The world of IT continually creates new technologies and malicious software develops along with it. As we become more reliant on devices such as mobile phones, consoles and tablets, it is just a matter of time before hackers begin to focus on these technologies and develop tools that allow them to snoop on and steal the confidential information – including critical information you might have shared with someone daily.
Spyware for mobile phones is actually quite common. So far these tools have been used for a few years by individuals, often in a relationship, to track the other person’s activity.
An enterprising hacker though could take this a lot further. Your phone’s microphone could be used to record your telephone conversations. Does that sound farfetched? It’s not. The FBI has already utilized software to do this. This was confirmed by a US judge who approved the practice in 2006.
Just think how valuable a conversation between two prominent individuals would be to an attacker. Even a basic conversation between a client and the bank could be enough for an attacker to obtain personal data that could be used for identity theft. Boardroom discussions can provide valuable insider information to competitors, or used for insider trading on the stock exchange. The opportunities for a focused and tech-savvy group of fraudsters are enormous. So is the risk to end users.
There are a few limitations at present that make these attacks a little less appealing to hackers. The malware would need to be widespread for a viable yield – and that would mean analyzing thousands of hours of audio every day to mine nuggets of valuable information. The volume of information transferred would also be huge.
These limitations could be mitigated by using good speech recognition technology. However, this technology, while being reasonably accurate, still cannot identify every single spoken word, even when a user is speaking clearly into a microphone. Accurately analyzing a conversation from a mobile phone sitting in one’s pocket, while possible, would be considerably more difficult because of all the noise distortion.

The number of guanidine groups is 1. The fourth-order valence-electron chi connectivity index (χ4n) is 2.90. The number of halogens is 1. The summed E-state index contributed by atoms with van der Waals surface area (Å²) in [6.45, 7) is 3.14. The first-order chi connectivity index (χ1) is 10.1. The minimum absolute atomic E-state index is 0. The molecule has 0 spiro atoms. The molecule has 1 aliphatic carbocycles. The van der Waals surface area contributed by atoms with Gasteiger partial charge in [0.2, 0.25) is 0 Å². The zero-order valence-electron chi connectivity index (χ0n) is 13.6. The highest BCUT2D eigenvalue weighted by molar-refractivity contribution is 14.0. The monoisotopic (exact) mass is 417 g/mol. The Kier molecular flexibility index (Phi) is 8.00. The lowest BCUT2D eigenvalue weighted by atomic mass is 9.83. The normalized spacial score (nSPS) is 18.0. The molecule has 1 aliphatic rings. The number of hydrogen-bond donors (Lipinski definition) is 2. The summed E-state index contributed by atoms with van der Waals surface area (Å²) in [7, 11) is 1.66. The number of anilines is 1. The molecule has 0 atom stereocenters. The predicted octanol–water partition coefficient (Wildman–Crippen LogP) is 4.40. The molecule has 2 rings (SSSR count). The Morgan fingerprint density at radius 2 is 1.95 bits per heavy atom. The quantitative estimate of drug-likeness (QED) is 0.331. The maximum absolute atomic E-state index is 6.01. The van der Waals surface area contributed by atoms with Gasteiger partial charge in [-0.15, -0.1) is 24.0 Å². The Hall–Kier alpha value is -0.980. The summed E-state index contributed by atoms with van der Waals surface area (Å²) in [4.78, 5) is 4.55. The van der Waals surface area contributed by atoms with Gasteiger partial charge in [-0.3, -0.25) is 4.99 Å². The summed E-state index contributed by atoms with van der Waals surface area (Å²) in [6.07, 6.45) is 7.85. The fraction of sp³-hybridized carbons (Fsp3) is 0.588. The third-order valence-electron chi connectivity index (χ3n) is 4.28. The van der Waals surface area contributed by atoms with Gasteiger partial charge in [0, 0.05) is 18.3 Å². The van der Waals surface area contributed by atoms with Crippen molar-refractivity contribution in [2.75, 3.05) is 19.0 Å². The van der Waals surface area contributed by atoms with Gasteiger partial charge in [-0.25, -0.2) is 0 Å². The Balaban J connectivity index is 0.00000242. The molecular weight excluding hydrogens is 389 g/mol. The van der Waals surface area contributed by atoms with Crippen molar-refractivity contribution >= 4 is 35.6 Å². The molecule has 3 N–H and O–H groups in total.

In recent years, the popularity of consoles has exploded and you can find one in almost every home. Today, consoles are used for much more than just gaming. They are, for example, increasingly used as media centers. Technologies like Kinect also increase the amount of hardware attached to these devices.
Gaining access to the devices attached to the consoles, such as microphones and webcams, is certainly possible. An attacker with time on his/her hands can take picture or record conversations, especially if there is an opportunity to blackmail the console’s owner.
That said, this is not very likely to occur any time soon. Consoles are quite well protected, with inbuilt measure to prevent unsigned software from running on the system. However, as consoles evolve to incorporate new technologies such as email, vulnerabilities will appear that could be exploited by malware creators.
Tablets have similar exploitable points as mobile devices. Tablets are becoming the ‘toy’ of choice in business and more and more employees are taking their devices to the office. Now, tablets connected to a network can pose as much of a threat as a laptop or networked PC does. Tablets are used in board meetings, corporate email, online banking and have confidential work-related data stored on them, and so on.
Although to date they have not proven to be a prime target for spyware creators, it does not mean it won’t happen. With millions of tablets sold monthly, that is one big ‘market’ for hackers to tap into! There is more potential in tablets for hackers than other devices because they are used more frequently for online transactions than, say, phones or consoles. People also tend to install a lot more software on their tablets than they do on their phone or console at home. The more software you install, the greater the risk of some form of spyware finding its way onto your device.
The same security and safety tips we have been talking about for over a decade still apply. Don’t install software from sources you don’t trust, and avoid falling for social engineering attacks that attempt to gain information or install spyware on your device. When it comes to mobile phones and tablets, however, there is another important safety precaution to take note of: never leave them unattended.
It is very easy for someone to install a spyware package once they have access to your device – so don’t let it out of your sight; and if you protect your mobile device with a password, always beware of your surroundings to ensure you don’t fall victim to shoulder surfing attacks.
Be prudent and a bit of healthy paranoia always helps. The more mobile phones, tablets and consoles become part of our lives and our daily activities the greater the chance that hackers will develop ways to try and gain access to them. Protect them as you would protect your PC.